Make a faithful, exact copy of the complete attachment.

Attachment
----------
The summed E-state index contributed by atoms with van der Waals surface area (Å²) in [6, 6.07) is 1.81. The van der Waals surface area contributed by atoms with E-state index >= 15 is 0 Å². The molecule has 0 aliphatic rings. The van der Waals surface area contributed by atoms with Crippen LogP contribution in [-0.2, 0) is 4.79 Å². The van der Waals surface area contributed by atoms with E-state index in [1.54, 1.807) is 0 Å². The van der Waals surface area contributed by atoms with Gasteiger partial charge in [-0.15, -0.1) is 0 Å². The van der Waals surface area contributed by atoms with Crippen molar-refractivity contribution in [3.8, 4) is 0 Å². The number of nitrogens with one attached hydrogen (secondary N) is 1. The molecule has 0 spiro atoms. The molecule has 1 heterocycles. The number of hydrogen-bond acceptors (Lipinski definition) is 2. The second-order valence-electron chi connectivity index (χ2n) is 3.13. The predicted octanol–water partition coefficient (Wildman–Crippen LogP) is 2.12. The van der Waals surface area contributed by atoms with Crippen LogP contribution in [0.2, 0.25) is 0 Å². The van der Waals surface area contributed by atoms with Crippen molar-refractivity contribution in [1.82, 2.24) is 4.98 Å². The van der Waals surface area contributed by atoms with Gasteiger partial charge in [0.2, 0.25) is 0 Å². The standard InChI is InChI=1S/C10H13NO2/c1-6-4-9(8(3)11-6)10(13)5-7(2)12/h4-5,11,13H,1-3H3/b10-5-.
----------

The summed E-state index contributed by atoms with van der Waals surface area (Å²) in [6, 6.07) is 1.81. The van der Waals surface area contributed by atoms with E-state index >= 15 is 0 Å². The molecule has 0 aliphatic rings. The van der Waals surface area contributed by atoms with Crippen LogP contribution in [-0.2, 0) is 4.79 Å². The van der Waals surface area contributed by atoms with E-state index in [1.54, 1.807) is 0 Å². The van der Waals surface area contributed by atoms with Gasteiger partial charge in [-0.15, -0.1) is 0 Å². The van der Waals surface area contributed by atoms with Crippen molar-refractivity contribution in [3.8, 4) is 0 Å². The number of nitrogens with one attached hydrogen (secondary N) is 1. The molecule has 0 spiro atoms. The molecule has 1 heterocycles. The number of hydrogen-bond acceptors (Lipinski definition) is 2. The second-order valence-electron chi connectivity index (χ2n) is 3.13. The predicted octanol–water partition coefficient (Wildman–Crippen LogP) is 2.12. The van der Waals surface area contributed by atoms with Crippen LogP contribution in [0.2, 0.25) is 0 Å². The van der Waals surface area contributed by atoms with Crippen molar-refractivity contribution in [1.82, 2.24) is 4.98 Å². The van der Waals surface area contributed by atoms with Gasteiger partial charge in [0.2, 0.25) is 0 Å². The standard InChI is InChI=1S/C10H13NO2/c1-6-4-9(8(3)11-6)10(13)5-7(2)12/h4-5,11,13H,1-3H3/b10-5-.